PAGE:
many of whom return annually for the popular two-day, 200 km ride through the picturesque Fraser Valley to raise funds in support of vital lung health research, programs and clean air initiatives. So far the 2011 event has raised more than $170,000, contributing to the total $5
million raised during the event’s 27-year lifespan. The Van Tols alone raised more than $2,000 for the cause. Post-event fundraising continues until Oct. 3, 2011, and organizers expect the final tally to reach upwards of $200,000. —Staff writer
— Continued from p.1
PICTURED Ladner's Morag and Johnny Van Tol helped raise more than $2,000 for the BC Lung Association’s 27th Bicycle Trek for Life and Breath event. Contributed photo
SDSS grad helps renew African forest A Tsawwassen native is contributing to the revitalization of a degraded forest in East Africa. Mitchell Wilson, who graduated from South Delta Secondary School in 2005, has helped start a tree nursery in Mahenge, Tanzania, which he hopes will supply 100,000 tree seedlings to the local community each year. The Ulanga District Tree Nursery project was developed to combat deforestation from improper land clearing. Grown trees can improve food security, regulate water flow and quality, prevent soil erosion, supply needed resources and more.
Wilson first travelled to Mahenge in 2003 and again in 2009 to research the potential for a tree nursery as part of his BSc in forestry at UBC. Before his first trip, he admits he had preconceived notions about Africa, but they were quickly proven wrong. "I realized that there was all these professionals and really amazing community leaders that had all the tools they needed to manage the forest properly and to help develop the community, but one thing they were lacking was access to trees," he said in an interview with Shaw TV. The community is located in the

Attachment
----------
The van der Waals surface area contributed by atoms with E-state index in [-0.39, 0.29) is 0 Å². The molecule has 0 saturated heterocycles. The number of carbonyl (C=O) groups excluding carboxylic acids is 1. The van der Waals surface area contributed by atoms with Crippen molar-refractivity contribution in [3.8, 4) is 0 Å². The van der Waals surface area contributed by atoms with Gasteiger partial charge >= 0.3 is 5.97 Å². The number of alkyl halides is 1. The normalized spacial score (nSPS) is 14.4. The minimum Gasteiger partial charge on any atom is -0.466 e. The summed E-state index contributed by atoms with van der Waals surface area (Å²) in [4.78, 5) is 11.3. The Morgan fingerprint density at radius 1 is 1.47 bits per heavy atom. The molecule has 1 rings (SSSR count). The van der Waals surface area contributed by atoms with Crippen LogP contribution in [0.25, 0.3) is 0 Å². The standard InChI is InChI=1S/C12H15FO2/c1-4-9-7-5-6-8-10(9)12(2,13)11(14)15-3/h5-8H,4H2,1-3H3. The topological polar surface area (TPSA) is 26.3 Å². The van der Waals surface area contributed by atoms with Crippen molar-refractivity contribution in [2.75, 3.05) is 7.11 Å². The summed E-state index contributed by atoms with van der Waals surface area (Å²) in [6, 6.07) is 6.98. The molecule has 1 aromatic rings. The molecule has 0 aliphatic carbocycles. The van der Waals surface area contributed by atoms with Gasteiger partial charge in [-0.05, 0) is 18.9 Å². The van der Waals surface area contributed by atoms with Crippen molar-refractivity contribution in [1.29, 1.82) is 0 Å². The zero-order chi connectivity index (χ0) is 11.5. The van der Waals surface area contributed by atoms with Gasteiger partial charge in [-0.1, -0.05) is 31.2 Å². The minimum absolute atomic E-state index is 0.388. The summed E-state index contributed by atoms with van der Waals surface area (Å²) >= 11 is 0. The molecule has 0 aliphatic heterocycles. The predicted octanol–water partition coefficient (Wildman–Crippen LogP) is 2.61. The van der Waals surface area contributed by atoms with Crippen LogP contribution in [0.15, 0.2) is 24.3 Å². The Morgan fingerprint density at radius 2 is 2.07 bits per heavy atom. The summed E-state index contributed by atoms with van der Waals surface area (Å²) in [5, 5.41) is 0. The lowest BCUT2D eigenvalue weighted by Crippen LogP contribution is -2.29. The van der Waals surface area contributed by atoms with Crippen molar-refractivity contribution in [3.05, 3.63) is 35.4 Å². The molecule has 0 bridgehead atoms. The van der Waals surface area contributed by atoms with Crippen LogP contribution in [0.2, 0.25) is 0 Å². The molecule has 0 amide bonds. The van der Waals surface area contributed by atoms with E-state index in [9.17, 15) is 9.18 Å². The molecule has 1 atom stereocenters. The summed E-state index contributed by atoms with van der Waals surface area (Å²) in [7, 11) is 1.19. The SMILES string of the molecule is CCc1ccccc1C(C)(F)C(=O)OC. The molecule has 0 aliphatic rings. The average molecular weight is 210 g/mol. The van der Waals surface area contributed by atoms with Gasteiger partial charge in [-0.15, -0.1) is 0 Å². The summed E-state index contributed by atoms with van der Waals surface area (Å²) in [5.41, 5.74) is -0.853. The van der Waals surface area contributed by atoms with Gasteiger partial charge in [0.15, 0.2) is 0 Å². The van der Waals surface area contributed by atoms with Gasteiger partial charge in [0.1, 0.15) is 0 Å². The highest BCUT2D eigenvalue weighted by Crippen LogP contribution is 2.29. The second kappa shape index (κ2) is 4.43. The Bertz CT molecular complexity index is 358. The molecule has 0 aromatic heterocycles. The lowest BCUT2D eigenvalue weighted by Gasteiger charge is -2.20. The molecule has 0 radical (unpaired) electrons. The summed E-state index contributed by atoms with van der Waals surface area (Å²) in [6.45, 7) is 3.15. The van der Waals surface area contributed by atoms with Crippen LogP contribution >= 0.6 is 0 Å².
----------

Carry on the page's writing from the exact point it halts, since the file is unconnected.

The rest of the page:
isolated Mahenge Mountains and, despite the ecological sensitivity of the area, the mountains have lost 89 per cent of their original forest cover. Wilson is pursuing the tree nursery project as he undertakes his MSc in tropical forestry at the Dresden Technical University in Germany. The nursery site got under construction this past August and will be managed by local universitytrained forest professionals from the Ulanga District Council, who Wilson met on his travels. The project is funded by Canadian business sponsors, and Wilson en-
courages more businesses and individuals to step up and help. “It costs only 15 cents to grow each seedling, seedlings which will be hard at work for many years as they sequester carbon dioxide, help maintain soil water and soil quality, improve local food and water security, restore environmentally degraded sites, and prevent further forest degradation,” he said in a news release. So far 14,746 trees have been sponsored for the 2012 planting season. For more information visit www.udtn.org. —Staff writer
been supplying the use of a cellular phone to the homeless. It’s usually one call, and often made to the families those now living on the street have left behind. “A lot of the time it’s a call to let their loved ones just know they are still alive,” Nielsen says, adding that providing a simple opportunity for re-connection makes all of his, and his volunteers’, efforts worthwhile. “I started this after I got a divorce and was feeling pretty sorry for myself. That’s when I thought that my worst day was probably the best day for someone who was living on the streets,” Nielsen says. For more information about Nielsen’s charitable efforts, email hgn. firstname.lastname@example.org or call 778-398-0060. email@example.com
Neil Corbett “for your NEW voice on Delta council” the THE
• CR IME
this monthly newspaper connects north and South Delta once a month with stories that bring together these communities.
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South Delta leaDer inserted into the full circulation – 16,600
Tour de Delta Director and Delta Parks, Recreation & Culture Commissioner
“Community-focused, honest and open-minded”
Surrey/north Delta leaDer inserted into north Delta – 15,300
I’m pleased to be running for Delta council and will work tirelessly to ensure your voice is heard. I believe Delta council should be a reflection of its citizens and represent the ideas and wishes of the community. November 19th is your chance to vote for change. We can work together to make it happen. Let’s chat about it. Please contact me anytime. Thank you. p 604.202.7007 e firstname.lastname@example.org @neilcorbett11
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The Vancouver Giants Televised Game Schedule
September 24 Giants @ Victoria – 7:00 p.m. November 09 Edmonton @ Giants – 7:00 p.m. November 25 Giants @ Prince Albert – 5:00 p.m. January 13 Tri City @ Giants – 7:30 p.m. February 10 Evertt @ Giants – 7:30 p.m. March 16 Kelowna @ Giants – 7:30 p.m.
the delta leader september 2011